Operational Technology (OT) facility security has gone from nice-to-have to critical over the last decade,. It is important to understand this sector and how the introduction of tailored Breach Attack Simulation systems is changing OT cybersecurity.

One of the best-kept secrets in the cybersecurity industry is how truly difficult it is to secure operational technologies (OT).

As technology has rapidly advanced across nearly every sector over the last decade, certain sectors are adapting more secure software, physically secured hardware, and nearly impenetrable firewalls. These tech-driven solutions protect trillions of dollars of assets around the globe at any given moment.

Breach Attack Simulation (BAS) systems prepare organizations for worst-case cybersecurity scenarios and are more common in high-tech industries. Every stage of the supply chain has multiple players and vendors that come with their own digital systems. OT facilities outside of high tech, however, are functional first, and cyber-resilient second. Until now, they lacked those systems BAS systems, impeding security upgrades.

Always-on production

Unlike IT networks, Turning these facilities on and off to run attack simulations delays production lines for days or weeks, impacting revenue as well as reputation. New threats obsolete previous simulations, further threatening production.

Cyber teams must manually assess each aspect of each facility to understand weaknesses and vulnerabilities. Questions like “How many vendors need access at each point?”, “What is the authentication process, if any?”, “Is this the best place to assign our resources?”, and ultimately “What is the financial impact if a breach occurs here?”. Industrial networks don’t give you the time to do maintenance or to map all corners for testing digitally. As a result, CISOs have no choice but to do all assessments offline.

Developing OT network visibility

As soon as you scratch the surface of an OT network, the difficulties and complications begin to mount. The now-famous attacks on JBS and the Colonial pipeline have created a hard shift towards acknowledging how crucial it is for businesses to secure their OT facilities. The entry points are numerous, the software are clunky, and the tasks daunting. That doesn’t mean it can’t be done.

Looking to the SaaS and IT worlds, they run Breach Attack Simulations (BAS) and play out potential cyberattack scenarios. OT-BAS tools mirror networks avoiding impact on the critical production network. This helps the cybersecurity team better understand the multi-layered mesh of software and systems used by various edge devices and numerous vendors.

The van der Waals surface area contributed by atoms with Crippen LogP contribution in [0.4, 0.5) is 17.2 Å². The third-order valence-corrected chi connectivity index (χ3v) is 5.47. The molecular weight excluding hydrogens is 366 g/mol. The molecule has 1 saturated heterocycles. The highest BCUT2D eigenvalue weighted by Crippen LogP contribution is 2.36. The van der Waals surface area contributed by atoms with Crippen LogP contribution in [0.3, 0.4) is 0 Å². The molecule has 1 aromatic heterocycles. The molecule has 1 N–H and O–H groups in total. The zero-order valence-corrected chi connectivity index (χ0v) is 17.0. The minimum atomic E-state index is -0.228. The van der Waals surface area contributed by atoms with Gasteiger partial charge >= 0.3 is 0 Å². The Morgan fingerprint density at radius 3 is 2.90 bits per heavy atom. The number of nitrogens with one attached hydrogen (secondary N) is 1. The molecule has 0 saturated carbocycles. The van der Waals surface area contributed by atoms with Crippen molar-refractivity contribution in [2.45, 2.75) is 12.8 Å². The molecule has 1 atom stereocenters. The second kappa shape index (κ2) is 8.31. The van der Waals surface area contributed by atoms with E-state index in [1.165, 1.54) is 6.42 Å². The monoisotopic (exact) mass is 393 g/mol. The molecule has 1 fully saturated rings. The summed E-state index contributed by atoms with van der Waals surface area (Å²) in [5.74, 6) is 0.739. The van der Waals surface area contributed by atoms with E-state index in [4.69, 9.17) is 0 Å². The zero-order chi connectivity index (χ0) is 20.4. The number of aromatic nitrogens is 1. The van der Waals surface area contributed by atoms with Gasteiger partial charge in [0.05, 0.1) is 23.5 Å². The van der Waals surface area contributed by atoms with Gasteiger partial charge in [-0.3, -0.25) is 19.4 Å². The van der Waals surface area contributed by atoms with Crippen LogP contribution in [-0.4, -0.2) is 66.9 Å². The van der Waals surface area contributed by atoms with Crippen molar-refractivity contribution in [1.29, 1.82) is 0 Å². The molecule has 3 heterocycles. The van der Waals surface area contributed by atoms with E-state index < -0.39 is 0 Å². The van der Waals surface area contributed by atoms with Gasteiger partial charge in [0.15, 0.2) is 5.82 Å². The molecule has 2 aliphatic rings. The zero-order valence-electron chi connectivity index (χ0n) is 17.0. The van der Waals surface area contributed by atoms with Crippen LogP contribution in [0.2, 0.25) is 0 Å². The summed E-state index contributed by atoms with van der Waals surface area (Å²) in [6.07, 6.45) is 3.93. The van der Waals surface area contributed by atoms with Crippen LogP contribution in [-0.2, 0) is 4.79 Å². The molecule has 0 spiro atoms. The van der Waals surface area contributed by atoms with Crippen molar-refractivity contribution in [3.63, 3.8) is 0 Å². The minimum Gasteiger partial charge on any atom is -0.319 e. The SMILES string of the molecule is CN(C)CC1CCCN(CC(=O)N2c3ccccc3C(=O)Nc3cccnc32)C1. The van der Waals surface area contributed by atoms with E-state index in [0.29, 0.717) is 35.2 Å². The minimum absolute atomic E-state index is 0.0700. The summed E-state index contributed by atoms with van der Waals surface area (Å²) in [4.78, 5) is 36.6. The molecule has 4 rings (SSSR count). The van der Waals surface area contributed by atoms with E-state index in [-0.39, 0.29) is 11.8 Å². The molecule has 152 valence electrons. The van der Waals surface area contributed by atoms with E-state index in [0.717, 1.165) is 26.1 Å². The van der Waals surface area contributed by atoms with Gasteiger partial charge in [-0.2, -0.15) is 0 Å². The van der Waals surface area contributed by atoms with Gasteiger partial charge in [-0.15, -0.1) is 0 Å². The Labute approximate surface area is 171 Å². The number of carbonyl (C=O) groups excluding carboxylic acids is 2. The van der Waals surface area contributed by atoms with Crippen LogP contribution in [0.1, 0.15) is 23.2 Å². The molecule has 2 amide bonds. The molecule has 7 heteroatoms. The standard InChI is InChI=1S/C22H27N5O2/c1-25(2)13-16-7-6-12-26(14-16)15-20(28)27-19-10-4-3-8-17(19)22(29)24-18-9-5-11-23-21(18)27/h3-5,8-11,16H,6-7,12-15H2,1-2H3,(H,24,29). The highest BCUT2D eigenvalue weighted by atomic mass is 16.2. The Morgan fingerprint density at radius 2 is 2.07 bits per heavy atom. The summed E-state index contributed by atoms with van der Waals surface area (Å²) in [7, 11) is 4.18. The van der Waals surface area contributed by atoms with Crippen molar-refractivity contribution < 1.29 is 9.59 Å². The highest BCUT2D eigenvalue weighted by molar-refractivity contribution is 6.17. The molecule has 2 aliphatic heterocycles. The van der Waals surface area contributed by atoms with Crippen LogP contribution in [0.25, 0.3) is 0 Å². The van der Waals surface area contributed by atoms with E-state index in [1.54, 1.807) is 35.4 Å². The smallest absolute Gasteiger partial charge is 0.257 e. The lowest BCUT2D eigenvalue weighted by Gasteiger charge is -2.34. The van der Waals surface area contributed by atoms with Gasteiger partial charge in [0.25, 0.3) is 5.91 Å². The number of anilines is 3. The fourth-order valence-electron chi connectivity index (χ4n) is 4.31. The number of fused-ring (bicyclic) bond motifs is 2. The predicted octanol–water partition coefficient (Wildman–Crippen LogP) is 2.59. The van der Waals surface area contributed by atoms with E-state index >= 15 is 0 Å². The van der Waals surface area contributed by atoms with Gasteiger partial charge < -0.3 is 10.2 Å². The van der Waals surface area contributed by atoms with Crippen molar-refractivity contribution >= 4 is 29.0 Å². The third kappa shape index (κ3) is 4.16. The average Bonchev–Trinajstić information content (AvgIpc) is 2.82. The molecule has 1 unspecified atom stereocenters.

Cybersecurity teams can then simulate attacks to understand their impact, identify network vulnerabilities, and address issues that arise in an environment that has no impact on the real-world live network.

OT cybersecurity teams can virtually map out their network, including across multiple facilities, then simulate new attack vectors that are published to test their relevance to their own network as well as test the benefit of the implementation of new solutions to protect their network against such new attacks, all without needing to stop production.

What to Protect?

In OT, just like many other industries, just because you can put in protections, doesn’t mean you should.

OT-BAS simulations must be capable of running automated “what if” simulations giving cybersecurity teams insight into each breach. An understanding of a potential breach in Facility A can prevent millions of dollars in losses from downtime. On the other hand, if Facility B is attacked, it would be an inconvenient bottleneck with minimal impact on operations. These assessments must be conducted regularly, even running simulations to protect against industry attacks that happened just days before. This gives CISOs the peace of mind to move resources to where they matter most while remaining on budget.

Global impact

The last year has put a spotlight on the reliance and delicate nature of global supply chains. Using OT-BAS technology, securing thousands of devices over layers of overlapping software means that our supply lines will remain dependable into the future.

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